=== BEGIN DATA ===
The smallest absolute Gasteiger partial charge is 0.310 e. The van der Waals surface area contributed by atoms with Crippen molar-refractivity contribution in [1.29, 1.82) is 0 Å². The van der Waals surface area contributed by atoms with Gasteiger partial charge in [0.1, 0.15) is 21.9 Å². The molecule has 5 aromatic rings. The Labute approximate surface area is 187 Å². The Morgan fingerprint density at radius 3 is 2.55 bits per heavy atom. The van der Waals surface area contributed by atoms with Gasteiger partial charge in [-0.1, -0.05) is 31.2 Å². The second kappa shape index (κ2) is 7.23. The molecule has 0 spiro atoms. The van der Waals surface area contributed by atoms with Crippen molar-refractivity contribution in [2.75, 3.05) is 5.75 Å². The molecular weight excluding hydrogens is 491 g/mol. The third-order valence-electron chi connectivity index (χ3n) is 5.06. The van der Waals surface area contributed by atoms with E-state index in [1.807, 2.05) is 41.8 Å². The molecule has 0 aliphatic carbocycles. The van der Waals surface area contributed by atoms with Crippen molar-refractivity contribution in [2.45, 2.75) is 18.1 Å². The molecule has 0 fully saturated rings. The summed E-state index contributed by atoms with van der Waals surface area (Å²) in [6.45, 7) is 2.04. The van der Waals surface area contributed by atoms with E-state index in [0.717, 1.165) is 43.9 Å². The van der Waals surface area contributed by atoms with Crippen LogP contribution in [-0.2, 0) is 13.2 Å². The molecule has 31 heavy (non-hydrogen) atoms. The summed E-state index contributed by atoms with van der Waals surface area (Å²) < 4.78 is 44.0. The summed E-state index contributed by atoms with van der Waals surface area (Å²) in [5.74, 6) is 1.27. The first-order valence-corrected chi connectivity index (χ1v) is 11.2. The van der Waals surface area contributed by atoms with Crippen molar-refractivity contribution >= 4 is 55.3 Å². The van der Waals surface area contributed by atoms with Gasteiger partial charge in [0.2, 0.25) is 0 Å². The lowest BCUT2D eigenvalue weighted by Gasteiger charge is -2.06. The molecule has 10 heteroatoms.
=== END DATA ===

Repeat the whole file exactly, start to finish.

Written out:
The smallest absolute Gasteiger partial charge is 0.310 e. The van der Waals surface area contributed by atoms with Crippen molar-refractivity contribution in [1.29, 1.82) is 0 Å². The van der Waals surface area contributed by atoms with Gasteiger partial charge in [0.1, 0.15) is 21.9 Å². The molecule has 5 aromatic rings. The Labute approximate surface area is 187 Å². The Morgan fingerprint density at radius 3 is 2.55 bits per heavy atom. The van der Waals surface area contributed by atoms with Gasteiger partial charge in [-0.1, -0.05) is 31.2 Å². The second kappa shape index (κ2) is 7.23. The molecule has 0 spiro atoms. The van der Waals surface area contributed by atoms with Crippen molar-refractivity contribution in [2.75, 3.05) is 5.75 Å². The molecular weight excluding hydrogens is 491 g/mol. The third-order valence-electron chi connectivity index (χ3n) is 5.06. The van der Waals surface area contributed by atoms with E-state index in [1.807, 2.05) is 41.8 Å². The molecule has 0 aliphatic carbocycles. The van der Waals surface area contributed by atoms with Crippen molar-refractivity contribution in [2.45, 2.75) is 18.1 Å². The molecule has 0 fully saturated rings. The summed E-state index contributed by atoms with van der Waals surface area (Å²) in [6.45, 7) is 2.04. The van der Waals surface area contributed by atoms with E-state index in [0.717, 1.165) is 43.9 Å². The van der Waals surface area contributed by atoms with Crippen LogP contribution in [-0.2, 0) is 13.2 Å². The molecule has 31 heavy (non-hydrogen) atoms. The summed E-state index contributed by atoms with van der Waals surface area (Å²) < 4.78 is 44.0. The summed E-state index contributed by atoms with van der Waals surface area (Å²) in [5.74, 6) is 1.27. The first-order valence-corrected chi connectivity index (χ1v) is 11.2. The van der Waals surface area contributed by atoms with Crippen molar-refractivity contribution >= 4 is 55.3 Å². The van der Waals surface area contributed by atoms with Gasteiger partial charge in [0.2, 0.25) is 0 Å². The lowest BCUT2D eigenvalue weighted by Gasteiger charge is -2.06. The molecule has 10 heteroatoms.